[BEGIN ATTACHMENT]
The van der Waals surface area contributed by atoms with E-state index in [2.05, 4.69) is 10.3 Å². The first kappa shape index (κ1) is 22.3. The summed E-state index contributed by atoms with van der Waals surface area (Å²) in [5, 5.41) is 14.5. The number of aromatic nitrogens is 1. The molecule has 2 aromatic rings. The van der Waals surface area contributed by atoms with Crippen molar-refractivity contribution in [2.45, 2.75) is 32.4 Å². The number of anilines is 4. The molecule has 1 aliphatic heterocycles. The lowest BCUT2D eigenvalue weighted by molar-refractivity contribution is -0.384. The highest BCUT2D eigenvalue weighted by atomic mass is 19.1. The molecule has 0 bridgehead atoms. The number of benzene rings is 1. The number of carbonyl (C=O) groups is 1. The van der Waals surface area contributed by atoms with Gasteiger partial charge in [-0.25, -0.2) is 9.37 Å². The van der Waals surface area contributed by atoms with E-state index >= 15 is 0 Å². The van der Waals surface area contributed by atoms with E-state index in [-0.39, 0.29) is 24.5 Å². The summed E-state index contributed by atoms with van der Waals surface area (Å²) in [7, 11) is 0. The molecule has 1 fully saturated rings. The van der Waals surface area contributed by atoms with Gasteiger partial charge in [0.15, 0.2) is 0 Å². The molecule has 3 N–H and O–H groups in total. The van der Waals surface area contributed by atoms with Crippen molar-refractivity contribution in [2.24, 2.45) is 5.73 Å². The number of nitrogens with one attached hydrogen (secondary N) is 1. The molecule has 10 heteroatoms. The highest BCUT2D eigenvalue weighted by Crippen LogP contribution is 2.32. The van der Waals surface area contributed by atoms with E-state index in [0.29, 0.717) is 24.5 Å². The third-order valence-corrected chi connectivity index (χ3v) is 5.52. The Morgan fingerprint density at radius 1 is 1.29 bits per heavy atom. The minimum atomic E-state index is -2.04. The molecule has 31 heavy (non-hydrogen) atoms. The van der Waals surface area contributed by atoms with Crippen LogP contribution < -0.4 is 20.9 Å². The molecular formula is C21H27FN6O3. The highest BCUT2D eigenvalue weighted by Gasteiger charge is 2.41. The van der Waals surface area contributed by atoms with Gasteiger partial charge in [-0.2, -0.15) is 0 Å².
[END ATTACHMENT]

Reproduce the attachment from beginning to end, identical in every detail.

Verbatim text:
The van der Waals surface area contributed by atoms with E-state index in [2.05, 4.69) is 10.3 Å². The first kappa shape index (κ1) is 22.3. The summed E-state index contributed by atoms with van der Waals surface area (Å²) in [5, 5.41) is 14.5. The number of aromatic nitrogens is 1. The molecule has 2 aromatic rings. The van der Waals surface area contributed by atoms with Crippen molar-refractivity contribution in [2.45, 2.75) is 32.4 Å². The number of anilines is 4. The molecule has 1 aliphatic heterocycles. The lowest BCUT2D eigenvalue weighted by molar-refractivity contribution is -0.384. The highest BCUT2D eigenvalue weighted by atomic mass is 19.1. The molecule has 0 bridgehead atoms. The number of benzene rings is 1. The number of carbonyl (C=O) groups is 1. The van der Waals surface area contributed by atoms with Gasteiger partial charge in [-0.25, -0.2) is 9.37 Å². The van der Waals surface area contributed by atoms with E-state index >= 15 is 0 Å². The van der Waals surface area contributed by atoms with E-state index in [-0.39, 0.29) is 24.5 Å². The summed E-state index contributed by atoms with van der Waals surface area (Å²) in [7, 11) is 0. The molecule has 1 fully saturated rings. The van der Waals surface area contributed by atoms with Gasteiger partial charge in [0.15, 0.2) is 0 Å². The molecule has 3 N–H and O–H groups in total. The van der Waals surface area contributed by atoms with Crippen molar-refractivity contribution in [2.24, 2.45) is 5.73 Å². The number of nitrogens with one attached hydrogen (secondary N) is 1. The molecule has 10 heteroatoms. The highest BCUT2D eigenvalue weighted by Crippen LogP contribution is 2.32. The van der Waals surface area contributed by atoms with E-state index in [0.29, 0.717) is 24.5 Å². The third-order valence-corrected chi connectivity index (χ3v) is 5.52. The Morgan fingerprint density at radius 1 is 1.29 bits per heavy atom. The minimum atomic E-state index is -2.04. The molecule has 31 heavy (non-hydrogen) atoms. The van der Waals surface area contributed by atoms with Crippen LogP contribution < -0.4 is 20.9 Å². The molecular formula is C21H27FN6O3. The highest BCUT2D eigenvalue weighted by Gasteiger charge is 2.41. The van der Waals surface area contributed by atoms with Gasteiger partial charge in [-0.2, -0.15) is 0 Å².